But you don’t have to physically go to the stores. The Internet has 2.5 million links for payday loans, 4 million for cash advance sites; and 31 million for check advance sites. In addition, the Hill Air Force Base Airman and Family Readiness Center, which offers financial counseling services for military members, found that in California the payday loan outlets outnumber McDonalds and Burger King restaurants combined.

Typically, payday loans are for relatively small amounts of money in increments of $100, up to $1,000. It’s easy to obtain one of these loans. All anyone needs is a bank account, proof of a steady income such as a pay statement, and a simple form of identification. It takes about 20 minutes to secure a loan.

Payday lenders target women, those who earn $25,000 or less per year, minorities, and military members. The borrower writes a personal check or grants electronic access for the amount of the loan and a finance charge. However, these loans are not long term and become due on the borrower’s next payday, either in one or two weeks. The interest compounds quickly and calculates to an average of 390 to 780 percent annual percentage rate. There’s no payback installment plan so the borrower must pay the entire amount due in order to avoid another finance charge associated with an extension of the entire loan principle.

This style of business traps the borrower into a repetitive cycle. On average, a person choosing a payday lender ends up with eight to 12 loans per year. A successful payback of the loan is not reported to the credit bureaus and there are documented cases of companies resorting to unlawful or questionable collection tactics.

Each state establishes its own regulations, finance fees and interest rate limits, not the federal government, Mr. VanBeekum said. There’s even a lender in Utah who charges as much 1,335 percent, and even though they’re required by law to advertise the interest rate, 75 percent of them do not.

The Consumer Federation of America, a non-profit advocacy group, has studied the payday loan industry for the past 10 years and said the industry meets the criteria for predatory lenders who have abusive collection practices, balloon payments with unrealistic repayment terms, equity stripping associated with repeated refinancing and excessive fees, and excessive interest rates that may involve steering a borrower to a higher-cost loan.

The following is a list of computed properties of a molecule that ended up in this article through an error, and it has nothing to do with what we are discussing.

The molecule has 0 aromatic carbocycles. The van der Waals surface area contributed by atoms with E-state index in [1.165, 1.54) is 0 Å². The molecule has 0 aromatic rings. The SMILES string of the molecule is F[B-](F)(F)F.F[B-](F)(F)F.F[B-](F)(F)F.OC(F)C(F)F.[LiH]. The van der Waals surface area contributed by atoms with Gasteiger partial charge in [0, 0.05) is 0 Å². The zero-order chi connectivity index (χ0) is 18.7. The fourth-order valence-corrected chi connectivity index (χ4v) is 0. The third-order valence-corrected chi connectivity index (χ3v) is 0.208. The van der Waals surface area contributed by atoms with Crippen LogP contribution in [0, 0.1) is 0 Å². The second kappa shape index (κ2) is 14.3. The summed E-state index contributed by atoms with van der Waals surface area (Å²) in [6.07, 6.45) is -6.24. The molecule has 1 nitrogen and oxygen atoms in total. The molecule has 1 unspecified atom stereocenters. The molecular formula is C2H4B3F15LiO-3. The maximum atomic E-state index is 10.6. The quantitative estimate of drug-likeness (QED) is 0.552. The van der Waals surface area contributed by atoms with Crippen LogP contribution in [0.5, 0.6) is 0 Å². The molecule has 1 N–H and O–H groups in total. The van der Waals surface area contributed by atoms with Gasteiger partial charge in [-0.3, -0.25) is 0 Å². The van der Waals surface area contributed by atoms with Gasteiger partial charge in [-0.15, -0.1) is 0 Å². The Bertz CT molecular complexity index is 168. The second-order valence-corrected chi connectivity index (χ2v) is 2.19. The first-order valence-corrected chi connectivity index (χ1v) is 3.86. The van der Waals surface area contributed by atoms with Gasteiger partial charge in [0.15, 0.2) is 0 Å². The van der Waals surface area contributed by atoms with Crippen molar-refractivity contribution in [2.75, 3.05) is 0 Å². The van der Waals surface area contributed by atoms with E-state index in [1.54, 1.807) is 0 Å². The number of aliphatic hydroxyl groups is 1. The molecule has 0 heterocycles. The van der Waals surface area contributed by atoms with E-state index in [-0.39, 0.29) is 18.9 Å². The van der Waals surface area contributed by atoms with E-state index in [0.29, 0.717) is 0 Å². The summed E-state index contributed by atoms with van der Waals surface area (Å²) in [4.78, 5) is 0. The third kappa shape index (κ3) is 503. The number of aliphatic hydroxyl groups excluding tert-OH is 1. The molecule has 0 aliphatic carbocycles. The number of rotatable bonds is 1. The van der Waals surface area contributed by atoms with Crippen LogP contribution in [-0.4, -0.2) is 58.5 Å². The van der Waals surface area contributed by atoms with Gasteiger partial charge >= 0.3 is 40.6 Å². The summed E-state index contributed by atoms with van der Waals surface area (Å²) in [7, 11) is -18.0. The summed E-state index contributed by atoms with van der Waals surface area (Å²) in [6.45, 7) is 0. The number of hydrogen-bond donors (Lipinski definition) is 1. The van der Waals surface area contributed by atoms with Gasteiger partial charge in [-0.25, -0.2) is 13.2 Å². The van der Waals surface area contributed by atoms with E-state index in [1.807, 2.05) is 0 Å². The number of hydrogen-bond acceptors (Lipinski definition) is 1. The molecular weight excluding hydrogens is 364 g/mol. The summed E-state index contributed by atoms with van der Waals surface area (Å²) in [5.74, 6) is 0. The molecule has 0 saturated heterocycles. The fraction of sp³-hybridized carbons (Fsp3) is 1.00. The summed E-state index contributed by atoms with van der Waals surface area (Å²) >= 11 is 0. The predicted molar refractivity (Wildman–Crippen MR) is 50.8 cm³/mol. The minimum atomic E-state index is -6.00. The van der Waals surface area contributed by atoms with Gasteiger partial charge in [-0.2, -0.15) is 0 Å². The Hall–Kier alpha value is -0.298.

Besides the high interest rates, CFA surveyors found they misrepresent themselves as check cashers even though they are not registered with the state as a check cashing entity. They will not cash your personal check. Instead, they are only willing to hold your check until payday. The lenders will threaten or badger the client into paying the loan and many people end up rolling over the entire balance of the loan, and thus incur the finance fees again. A number of payday lenders have also ignored the Electronic Fund Transfer Act and found ways to access a consumer’s account when not authorized or when authorization was withdrawn.

The PenFed Foundation’s Asset Recovery Kit (ARK) provides a no-interest alternative to predatory lending for active duty, reserve, and National Guard military.

Fees for predatory payday loans can be an astronomical $19 for each $100 borrowed until payday. Through ARK, one can borrow up to $500 with a flat fee of $5 and no interest for one month.

ARK is a hassle-free, confidential, and smart way to deal with money problems.

  • Active duty, reserve, and National Guard military are eligible 
  • No credit report is pulled because those with emergency cash needs have already exhausted their options.
  • No interest is charged, just an application fee of $5. With ARK, you don’t fall further into debt.
  • Immediate cash loans up to $500 (or 80 percent of net pay) are available for one month.